In the paintings of country, one of the challenges Taylor faced in rendering her awareness of Aboriginal presence – attenuated now by historic change and complex contemporary circumstances – was the way in which non-Aboriginal Australians read as natural the ’empty’ landscape, that is country without obvious sign of human habitation. Seeing the land as empty provided, of course, the underpinning of its early settlement by Europeans. While this notion in many ways has been turned on its head, thanks to the land rights and native title struggles and significant victories of Aboriginal people and their supporters, it persists imaginatively.



Above: Smoke at Inteye Arrkwe 5, by Jennifer Taylor.


Wanting to resist literalness and didacticism, preferring to engage herself and the viewer in acts of imagination, Taylor found a way of tackling this in the sense of sadness with which she infused the rugged grandeur of the ranges at Inteye Arrkwe or Ross River. There’s beauty and yet there is this mood that hangs over them like a veil. In her writing about these works she quotes historian Greg Denning: “We never learn truths by being told them … We learn truths by experiencing them in some way.” Taylor invites us to experience the truth of the colonised landscape and all that it implies through the experience of sadness – grief for the loss experienced in country and by country as, left untended by the old fire-farming practices (and as we know invaded by alien pasture), it is ravaged by wildfire.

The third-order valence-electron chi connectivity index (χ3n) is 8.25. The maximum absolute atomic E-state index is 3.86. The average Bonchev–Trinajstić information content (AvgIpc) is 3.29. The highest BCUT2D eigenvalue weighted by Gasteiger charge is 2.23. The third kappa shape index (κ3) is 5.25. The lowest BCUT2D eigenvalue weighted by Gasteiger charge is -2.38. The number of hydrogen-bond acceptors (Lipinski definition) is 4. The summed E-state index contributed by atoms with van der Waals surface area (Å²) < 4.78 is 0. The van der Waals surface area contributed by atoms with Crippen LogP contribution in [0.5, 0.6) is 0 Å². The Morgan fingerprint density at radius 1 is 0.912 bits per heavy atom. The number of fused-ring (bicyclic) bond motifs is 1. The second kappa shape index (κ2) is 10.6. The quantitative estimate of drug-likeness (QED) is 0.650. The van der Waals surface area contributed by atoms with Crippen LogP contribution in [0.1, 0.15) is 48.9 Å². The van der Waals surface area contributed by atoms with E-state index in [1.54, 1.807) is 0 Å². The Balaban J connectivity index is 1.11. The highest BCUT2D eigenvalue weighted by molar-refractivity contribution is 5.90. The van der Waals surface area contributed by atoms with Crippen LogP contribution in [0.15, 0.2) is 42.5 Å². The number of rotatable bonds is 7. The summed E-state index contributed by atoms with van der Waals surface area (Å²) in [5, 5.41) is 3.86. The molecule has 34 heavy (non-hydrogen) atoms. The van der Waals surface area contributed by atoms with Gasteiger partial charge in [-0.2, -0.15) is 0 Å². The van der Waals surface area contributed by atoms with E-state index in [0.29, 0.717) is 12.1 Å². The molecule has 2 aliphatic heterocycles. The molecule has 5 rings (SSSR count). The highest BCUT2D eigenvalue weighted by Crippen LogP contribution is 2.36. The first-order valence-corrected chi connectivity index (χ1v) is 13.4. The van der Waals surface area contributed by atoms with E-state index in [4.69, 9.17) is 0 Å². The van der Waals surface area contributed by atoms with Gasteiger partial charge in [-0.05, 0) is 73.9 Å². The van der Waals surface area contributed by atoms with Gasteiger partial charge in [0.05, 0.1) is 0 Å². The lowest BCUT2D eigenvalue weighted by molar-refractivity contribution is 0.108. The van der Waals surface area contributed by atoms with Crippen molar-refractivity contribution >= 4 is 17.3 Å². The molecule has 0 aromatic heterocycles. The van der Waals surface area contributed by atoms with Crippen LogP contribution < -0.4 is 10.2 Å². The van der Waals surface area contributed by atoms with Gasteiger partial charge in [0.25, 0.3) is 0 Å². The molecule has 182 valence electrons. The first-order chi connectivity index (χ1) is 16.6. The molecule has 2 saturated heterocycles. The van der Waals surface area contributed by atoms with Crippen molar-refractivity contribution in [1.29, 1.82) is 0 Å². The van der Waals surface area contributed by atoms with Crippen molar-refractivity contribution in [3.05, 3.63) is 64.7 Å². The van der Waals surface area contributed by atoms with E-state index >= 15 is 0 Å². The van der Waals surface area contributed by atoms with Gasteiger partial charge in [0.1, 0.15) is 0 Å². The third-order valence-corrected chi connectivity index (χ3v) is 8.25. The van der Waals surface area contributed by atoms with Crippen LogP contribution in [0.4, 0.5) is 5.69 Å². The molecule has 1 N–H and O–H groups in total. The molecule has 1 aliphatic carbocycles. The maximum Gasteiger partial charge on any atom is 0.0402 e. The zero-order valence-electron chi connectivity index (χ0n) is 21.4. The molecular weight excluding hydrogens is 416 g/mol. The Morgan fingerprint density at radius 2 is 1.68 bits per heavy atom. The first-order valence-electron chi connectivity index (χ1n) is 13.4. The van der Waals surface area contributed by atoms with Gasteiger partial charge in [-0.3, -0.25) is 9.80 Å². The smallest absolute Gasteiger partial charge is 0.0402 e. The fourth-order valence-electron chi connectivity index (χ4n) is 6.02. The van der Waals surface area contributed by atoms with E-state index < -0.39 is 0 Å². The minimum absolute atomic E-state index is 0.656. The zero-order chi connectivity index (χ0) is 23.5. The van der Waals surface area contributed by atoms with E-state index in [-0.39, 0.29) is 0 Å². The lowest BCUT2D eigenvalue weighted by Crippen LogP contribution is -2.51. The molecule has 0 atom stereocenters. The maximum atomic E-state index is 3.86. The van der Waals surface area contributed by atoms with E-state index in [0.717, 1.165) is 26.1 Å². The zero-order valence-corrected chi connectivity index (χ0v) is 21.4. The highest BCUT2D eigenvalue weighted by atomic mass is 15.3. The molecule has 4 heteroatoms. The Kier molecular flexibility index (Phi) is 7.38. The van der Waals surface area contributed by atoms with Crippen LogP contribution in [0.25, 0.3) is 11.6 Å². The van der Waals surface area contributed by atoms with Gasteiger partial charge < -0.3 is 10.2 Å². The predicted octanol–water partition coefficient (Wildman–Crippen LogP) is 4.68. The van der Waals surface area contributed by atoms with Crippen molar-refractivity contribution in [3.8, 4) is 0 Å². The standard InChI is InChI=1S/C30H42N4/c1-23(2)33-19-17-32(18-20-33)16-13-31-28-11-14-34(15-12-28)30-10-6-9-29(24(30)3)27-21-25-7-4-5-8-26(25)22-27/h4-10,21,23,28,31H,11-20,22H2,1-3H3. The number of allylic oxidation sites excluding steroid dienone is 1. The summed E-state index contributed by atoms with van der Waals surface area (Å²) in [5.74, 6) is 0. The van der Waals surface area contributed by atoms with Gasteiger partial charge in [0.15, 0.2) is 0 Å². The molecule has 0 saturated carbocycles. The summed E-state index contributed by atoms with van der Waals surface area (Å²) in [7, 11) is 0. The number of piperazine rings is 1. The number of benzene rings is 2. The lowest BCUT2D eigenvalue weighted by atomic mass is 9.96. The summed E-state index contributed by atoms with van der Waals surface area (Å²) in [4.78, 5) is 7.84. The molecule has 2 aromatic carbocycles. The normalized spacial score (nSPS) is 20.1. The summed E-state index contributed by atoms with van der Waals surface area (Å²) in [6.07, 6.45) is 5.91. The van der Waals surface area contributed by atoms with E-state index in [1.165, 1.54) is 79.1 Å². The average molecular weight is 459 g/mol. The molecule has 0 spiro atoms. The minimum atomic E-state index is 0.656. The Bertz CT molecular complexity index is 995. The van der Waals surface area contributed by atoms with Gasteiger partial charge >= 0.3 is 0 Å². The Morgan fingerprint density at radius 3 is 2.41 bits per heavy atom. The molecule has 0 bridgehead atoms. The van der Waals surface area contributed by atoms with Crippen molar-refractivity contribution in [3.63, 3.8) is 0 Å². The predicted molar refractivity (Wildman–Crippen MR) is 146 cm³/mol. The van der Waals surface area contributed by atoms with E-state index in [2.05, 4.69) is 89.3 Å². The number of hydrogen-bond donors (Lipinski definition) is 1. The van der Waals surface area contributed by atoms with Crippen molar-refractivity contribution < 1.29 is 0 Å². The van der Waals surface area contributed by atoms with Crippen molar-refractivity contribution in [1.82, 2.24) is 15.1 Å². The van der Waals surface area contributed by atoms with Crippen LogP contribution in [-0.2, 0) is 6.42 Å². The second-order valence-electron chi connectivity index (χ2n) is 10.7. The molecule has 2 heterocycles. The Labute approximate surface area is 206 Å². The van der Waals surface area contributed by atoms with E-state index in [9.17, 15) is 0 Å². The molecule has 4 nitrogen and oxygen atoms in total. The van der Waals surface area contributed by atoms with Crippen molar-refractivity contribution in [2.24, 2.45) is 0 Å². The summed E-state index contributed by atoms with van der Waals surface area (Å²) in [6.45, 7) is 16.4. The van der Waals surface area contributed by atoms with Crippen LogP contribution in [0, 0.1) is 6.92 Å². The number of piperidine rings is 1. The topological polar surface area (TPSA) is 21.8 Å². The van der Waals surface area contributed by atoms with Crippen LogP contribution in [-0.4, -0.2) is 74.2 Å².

p2168WTS-Taylor-Dust-at-IA-And then, as if the veil of sadness has lifted, scraping away the paint, something else becomes apparent – an ethereal quality seeming to light up the land from within. I think of Mrs Turner’s “ magnificent writing” in every tree and rock.


Left: Dust at Inteye Arrkwe 2, 2013 by Jennifer Taylor.